"In an old house in Paris that was covered in vines, lived twelve little girls in two straight lines..."
S o begins each story in the Madeline series, a revered collection of children's books from Austrian-born American writer and illustrator Ludwig Bemelmans. The smallest of the girls, Bemelmans writes, "was Madeline."
The character of Madeline, a fearless little girl growing up in a Catholic boarding school in Paris, was first introduced to the world in 1939. That year, the 44-page book was published via Simon and Schuster, New York, to much acclaim. Young readers near and far were enchanted by Madeline's adventures, and the window the books offered into Parisian life.
Sotheby's upcoming American Art auctions features two of Bemelmans's wonderful illustrations from the series. In the first, entitled An Illustration for 'Madeline' (And Bushed Their Teeth), twelve little girls stand brushing their teeth before bed, overseen by their caretaker Miss Clavel. This illustration was made for page 4 of the first Madeline book, to fit with the text:
"In two straight lines they broke their bread, and brushed teeth, and went to bed."
The second illustration included in the auction, Madeline in Rome is a superbly colorful example of Bemelmans's characteristic style. In it, we see Madeline and the other little girls weaving their way through a park in Rome, the dome of St. Peter's Basilica visible in the background.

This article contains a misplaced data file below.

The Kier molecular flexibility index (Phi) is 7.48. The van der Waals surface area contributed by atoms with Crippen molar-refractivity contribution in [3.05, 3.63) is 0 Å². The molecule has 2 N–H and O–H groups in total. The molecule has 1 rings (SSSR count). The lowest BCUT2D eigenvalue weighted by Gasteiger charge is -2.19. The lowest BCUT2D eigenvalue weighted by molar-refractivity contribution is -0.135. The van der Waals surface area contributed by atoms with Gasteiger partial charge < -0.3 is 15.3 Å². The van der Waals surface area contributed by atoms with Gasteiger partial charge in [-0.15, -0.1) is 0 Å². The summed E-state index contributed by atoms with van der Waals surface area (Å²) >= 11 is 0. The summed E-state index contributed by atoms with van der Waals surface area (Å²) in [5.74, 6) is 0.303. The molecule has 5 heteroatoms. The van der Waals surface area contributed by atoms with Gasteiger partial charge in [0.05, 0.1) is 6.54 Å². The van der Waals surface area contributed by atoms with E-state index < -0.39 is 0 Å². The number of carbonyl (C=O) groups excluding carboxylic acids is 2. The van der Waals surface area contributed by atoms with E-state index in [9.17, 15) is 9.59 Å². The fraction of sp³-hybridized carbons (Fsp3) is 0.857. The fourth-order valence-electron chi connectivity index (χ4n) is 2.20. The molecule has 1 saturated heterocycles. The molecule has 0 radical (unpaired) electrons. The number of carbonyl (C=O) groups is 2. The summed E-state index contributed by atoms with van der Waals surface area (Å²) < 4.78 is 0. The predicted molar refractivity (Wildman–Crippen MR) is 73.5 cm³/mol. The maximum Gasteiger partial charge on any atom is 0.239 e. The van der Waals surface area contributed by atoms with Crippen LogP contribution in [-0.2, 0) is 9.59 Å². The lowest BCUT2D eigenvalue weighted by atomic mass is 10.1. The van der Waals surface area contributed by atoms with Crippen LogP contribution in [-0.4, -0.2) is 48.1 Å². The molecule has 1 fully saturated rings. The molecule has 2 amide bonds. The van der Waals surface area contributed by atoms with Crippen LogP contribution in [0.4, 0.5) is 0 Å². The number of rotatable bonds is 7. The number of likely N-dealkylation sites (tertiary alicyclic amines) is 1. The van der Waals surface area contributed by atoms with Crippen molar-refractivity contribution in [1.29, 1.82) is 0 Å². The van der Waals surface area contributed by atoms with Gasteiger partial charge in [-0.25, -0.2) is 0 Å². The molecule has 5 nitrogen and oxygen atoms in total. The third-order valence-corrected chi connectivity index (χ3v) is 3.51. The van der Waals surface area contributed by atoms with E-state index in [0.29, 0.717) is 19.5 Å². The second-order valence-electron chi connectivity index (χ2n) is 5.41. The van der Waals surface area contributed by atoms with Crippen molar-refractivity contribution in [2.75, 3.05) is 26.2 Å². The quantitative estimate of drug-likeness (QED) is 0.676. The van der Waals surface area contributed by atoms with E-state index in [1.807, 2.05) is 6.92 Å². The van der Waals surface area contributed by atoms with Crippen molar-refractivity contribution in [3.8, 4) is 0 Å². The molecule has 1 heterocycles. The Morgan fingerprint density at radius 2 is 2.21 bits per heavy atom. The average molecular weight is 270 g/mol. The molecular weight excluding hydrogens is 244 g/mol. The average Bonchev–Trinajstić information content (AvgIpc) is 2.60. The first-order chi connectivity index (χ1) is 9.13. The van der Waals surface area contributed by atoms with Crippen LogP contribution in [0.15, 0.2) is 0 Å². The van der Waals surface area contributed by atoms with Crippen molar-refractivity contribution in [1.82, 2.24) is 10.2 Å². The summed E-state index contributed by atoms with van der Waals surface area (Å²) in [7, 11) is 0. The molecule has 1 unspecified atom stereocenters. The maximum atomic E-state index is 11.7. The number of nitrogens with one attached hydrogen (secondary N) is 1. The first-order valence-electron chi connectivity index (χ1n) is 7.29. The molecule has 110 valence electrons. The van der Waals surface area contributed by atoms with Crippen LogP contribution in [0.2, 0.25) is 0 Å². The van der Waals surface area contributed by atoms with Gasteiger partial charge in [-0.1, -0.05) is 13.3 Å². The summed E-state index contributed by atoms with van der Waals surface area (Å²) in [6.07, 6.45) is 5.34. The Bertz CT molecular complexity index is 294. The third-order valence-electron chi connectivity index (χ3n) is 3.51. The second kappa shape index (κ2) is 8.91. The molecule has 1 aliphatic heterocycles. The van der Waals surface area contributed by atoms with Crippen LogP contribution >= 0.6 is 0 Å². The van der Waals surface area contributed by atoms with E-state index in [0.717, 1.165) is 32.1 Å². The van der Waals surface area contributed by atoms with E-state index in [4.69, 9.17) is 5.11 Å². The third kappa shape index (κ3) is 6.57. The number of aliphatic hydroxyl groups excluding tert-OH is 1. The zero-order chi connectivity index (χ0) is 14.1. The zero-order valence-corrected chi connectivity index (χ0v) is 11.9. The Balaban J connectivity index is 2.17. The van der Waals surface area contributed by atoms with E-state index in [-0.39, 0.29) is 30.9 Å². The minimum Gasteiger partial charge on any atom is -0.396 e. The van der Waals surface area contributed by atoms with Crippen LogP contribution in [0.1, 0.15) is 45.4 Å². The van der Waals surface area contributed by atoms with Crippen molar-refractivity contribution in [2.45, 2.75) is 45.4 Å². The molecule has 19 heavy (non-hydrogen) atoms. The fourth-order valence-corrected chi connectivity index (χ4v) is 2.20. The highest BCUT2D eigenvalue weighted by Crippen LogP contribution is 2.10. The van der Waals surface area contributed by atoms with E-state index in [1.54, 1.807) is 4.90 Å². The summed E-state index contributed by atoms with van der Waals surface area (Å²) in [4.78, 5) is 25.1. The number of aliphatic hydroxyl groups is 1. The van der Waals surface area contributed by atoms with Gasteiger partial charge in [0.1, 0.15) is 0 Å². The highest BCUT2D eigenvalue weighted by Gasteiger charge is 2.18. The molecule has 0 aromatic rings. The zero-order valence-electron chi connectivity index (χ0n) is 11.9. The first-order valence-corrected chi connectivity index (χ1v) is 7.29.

Following the success of Madeline, Bemelmans wrote four more books for the series: Madeline's Rescue (1953), Madeline and the Bad Hat (1956), Madeline and the Gypsies (1959), Madeline in London (1961) and Madeline's Christmas (1985). A seventh book, Madeline in America and Other Holiday Tales, was discovered and subsequently published after Bemelmans's death. The second book in the series, Madeline's Rescue, was awarded the Caldecott Medal for exemplary American picture book illustration.
Bemelmans's inspiration for Madeline came from stories his mother, Franciska, told him of growing up in a convent. The author looked to his own experiences in crafting the narration, as well; as a teenager, Bemelmans was involved in an altercation at his uncle's hotel in Germany, resulting in him being sent to a reform school in America, as punishment. (Bemelmans provided details on this incident to The New York Times in 1941, if you care to learn the story from the man himself).
Today, eighty years after its initial publication, the world of Madeline continues to enchant readers, young and old alike – and these illustrations mark where the story all began.